Please select your state
so that we can show you the most relevant content.

Texas leads the way on ‘Janus’ rights

Jul 8, 2020 by AFP

Should you be forced to join and contribute financially to an organization whose fundamental principles you don’t agree with?

That’s what Mark Janus had to do as a condition of keeping his job. As an Illinois state employee, he was required to pay fees to a government union, even though he didn’t agree with many of the union’s beliefs.

In the Janus v. AFSCME decision of 2018, the U.S. Supreme Court saw this for what it was: a violation of Americans’ First Amendment rights of speech and association. It was a landmark decision that upheld our basic liberties — specifically, the right of U.S. citizens to speak or not speak and to join or not join an organization.

The Supreme Court made the right choice. Unfortunately, opposition persisted and questions about implementation remained. For example, there was no way to verify that an employee freely consented to paying union dues without being coerced.

Now there is. Texas Attorney General Ken Paxton issued an opinion on June 1 providing guidelines for applying the Janus decision to state public employee payrolls.

What are the guidelines for applying the Janus decision on the state level?

These guidelines advise Texas governments to:

  • Obtain employees’ consent to deduct union dues from their paychecks.
  • Inform employees that such consent waives their First Amendment rights and must be renewed on a regular basis.
  • Allow employees to revoke that consent at any time.

Paxton’s opinion can serve as a model in other states and is much needed. In New Jersey, a group of public school teachers sued after being required to join their local teacher’s union. Unfortunately, their case was dismissed at the end of last year and neither have received any refund.

This example illustrates exactly why Paxton’s opinion is so necessary, especially in states where Americans are still fighting for their Janus rights.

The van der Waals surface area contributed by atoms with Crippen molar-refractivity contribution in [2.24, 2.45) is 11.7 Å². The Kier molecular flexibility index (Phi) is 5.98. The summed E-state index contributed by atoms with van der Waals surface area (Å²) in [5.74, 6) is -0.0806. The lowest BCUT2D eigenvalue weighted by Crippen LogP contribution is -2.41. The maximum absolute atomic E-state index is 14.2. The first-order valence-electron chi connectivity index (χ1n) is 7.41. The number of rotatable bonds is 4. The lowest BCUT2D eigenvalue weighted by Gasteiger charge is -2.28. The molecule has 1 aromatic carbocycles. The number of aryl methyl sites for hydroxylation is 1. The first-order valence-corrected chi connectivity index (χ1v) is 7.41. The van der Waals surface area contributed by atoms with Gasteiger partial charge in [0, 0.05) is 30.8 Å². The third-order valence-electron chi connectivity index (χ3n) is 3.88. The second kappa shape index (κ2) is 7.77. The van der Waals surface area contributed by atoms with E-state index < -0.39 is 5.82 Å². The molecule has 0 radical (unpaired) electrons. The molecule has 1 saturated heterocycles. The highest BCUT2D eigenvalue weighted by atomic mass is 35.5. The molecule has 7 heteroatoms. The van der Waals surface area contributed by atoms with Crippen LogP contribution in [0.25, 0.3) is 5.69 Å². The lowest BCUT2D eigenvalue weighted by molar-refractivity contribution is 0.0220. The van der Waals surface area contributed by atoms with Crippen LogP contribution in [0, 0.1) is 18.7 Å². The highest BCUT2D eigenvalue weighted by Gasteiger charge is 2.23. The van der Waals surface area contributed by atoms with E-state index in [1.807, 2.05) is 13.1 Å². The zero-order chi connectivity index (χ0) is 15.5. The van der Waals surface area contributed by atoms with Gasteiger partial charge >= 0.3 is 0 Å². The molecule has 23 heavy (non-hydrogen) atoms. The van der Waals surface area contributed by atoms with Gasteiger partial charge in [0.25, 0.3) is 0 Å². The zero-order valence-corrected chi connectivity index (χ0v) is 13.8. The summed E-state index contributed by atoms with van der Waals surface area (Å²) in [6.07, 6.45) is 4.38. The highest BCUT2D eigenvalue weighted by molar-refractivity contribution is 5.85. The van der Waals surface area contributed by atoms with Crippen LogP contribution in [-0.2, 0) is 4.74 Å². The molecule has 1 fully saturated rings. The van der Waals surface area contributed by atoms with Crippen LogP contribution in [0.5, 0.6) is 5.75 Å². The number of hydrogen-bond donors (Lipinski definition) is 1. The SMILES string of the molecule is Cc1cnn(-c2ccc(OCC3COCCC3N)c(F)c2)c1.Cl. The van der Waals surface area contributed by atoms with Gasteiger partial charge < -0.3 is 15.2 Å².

The impact of Janus on unions

Being pro-worker and pro-freedom does not mean being anti-union.

In fact, after Janus, unions had a greater incentive to be more connected and responsive to current and prospective members. Denise Specht, president of Education Minnesota, described the aftermath of the decision as “an opportunity … to go out and have thousands of conversations face-to-face about what our members liked and valued in their union.” She added, “We’re just a better union because of that.”

Janus and Paxton suggest a better path forward: one that recognizes workers know their individual situations better than anyone else and can decide whether a particular union meets their specific needs.

The freedom to choose what is best for one’s situation is especially important now that millions of people across the country are struggling to make ends meet as a result of the economic fallout of the COVID-19 pandemic. Only by protecting that freedom can Americans get back on their feet.

Texans understand what is at stake—our most essential rights as Americans. Enforcement of Janus gets us closer to a freer society and can light the path for other states throughout the country.